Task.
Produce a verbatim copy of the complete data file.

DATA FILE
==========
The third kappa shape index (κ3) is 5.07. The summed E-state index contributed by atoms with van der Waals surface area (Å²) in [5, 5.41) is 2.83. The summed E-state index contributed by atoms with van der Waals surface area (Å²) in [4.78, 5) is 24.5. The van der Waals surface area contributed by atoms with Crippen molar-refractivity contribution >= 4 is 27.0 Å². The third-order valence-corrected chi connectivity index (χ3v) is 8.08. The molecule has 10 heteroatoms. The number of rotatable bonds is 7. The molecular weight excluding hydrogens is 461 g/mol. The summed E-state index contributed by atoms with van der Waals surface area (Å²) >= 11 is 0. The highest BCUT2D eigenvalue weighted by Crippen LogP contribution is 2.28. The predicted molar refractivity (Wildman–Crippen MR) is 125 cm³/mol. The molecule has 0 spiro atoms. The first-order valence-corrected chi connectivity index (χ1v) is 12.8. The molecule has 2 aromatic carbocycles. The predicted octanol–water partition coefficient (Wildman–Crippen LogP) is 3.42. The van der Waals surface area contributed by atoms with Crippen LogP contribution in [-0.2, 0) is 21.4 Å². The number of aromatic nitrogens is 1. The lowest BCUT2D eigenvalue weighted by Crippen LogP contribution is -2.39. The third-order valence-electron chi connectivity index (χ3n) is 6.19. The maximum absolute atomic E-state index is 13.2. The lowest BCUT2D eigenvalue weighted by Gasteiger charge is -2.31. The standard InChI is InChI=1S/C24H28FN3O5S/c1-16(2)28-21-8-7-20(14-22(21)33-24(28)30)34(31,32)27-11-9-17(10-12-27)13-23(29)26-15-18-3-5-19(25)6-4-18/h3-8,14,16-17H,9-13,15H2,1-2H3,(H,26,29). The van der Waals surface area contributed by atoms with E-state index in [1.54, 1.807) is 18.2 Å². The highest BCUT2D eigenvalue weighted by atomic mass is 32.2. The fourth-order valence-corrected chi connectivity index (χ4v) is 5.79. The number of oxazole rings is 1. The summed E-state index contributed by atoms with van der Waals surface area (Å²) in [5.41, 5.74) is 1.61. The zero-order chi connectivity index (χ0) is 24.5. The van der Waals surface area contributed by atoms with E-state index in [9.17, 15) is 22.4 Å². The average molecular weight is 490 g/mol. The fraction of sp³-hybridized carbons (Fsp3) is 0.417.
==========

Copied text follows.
The third kappa shape index (κ3) is 5.07. The summed E-state index contributed by atoms with van der Waals surface area (Å²) in [5, 5.41) is 2.83. The summed E-state index contributed by atoms with van der Waals surface area (Å²) in [4.78, 5) is 24.5. The van der Waals surface area contributed by atoms with Crippen molar-refractivity contribution >= 4 is 27.0 Å². The third-order valence-corrected chi connectivity index (χ3v) is 8.08. The molecule has 10 heteroatoms. The number of rotatable bonds is 7. The molecular weight excluding hydrogens is 461 g/mol. The summed E-state index contributed by atoms with van der Waals surface area (Å²) >= 11 is 0. The highest BCUT2D eigenvalue weighted by Crippen LogP contribution is 2.28. The predicted molar refractivity (Wildman–Crippen MR) is 125 cm³/mol. The molecule has 0 spiro atoms. The first-order valence-corrected chi connectivity index (χ1v) is 12.8. The molecule has 2 aromatic carbocycles. The predicted octanol–water partition coefficient (Wildman–Crippen LogP) is 3.42. The van der Waals surface area contributed by atoms with Crippen LogP contribution in [-0.2, 0) is 21.4 Å². The number of aromatic nitrogens is 1. The lowest BCUT2D eigenvalue weighted by Crippen LogP contribution is -2.39. The third-order valence-electron chi connectivity index (χ3n) is 6.19. The maximum absolute atomic E-state index is 13.2. The lowest BCUT2D eigenvalue weighted by Gasteiger charge is -2.31. The standard InChI is InChI=1S/C24H28FN3O5S/c1-16(2)28-21-8-7-20(14-22(21)33-24(28)30)34(31,32)27-11-9-17(10-12-27)13-23(29)26-15-18-3-5-19(25)6-4-18/h3-8,14,16-17H,9-13,15H2,1-2H3,(H,26,29). The van der Waals surface area contributed by atoms with E-state index in [1.54, 1.807) is 18.2 Å². The highest BCUT2D eigenvalue weighted by atomic mass is 32.2. The fourth-order valence-corrected chi connectivity index (χ4v) is 5.79. The number of oxazole rings is 1. The summed E-state index contributed by atoms with van der Waals surface area (Å²) in [5.41, 5.74) is 1.61. The zero-order chi connectivity index (χ0) is 24.5. The van der Waals surface area contributed by atoms with E-state index in [9.17, 15) is 22.4 Å². The average molecular weight is 490 g/mol. The fraction of sp³-hybridized carbons (Fsp3) is 0.417.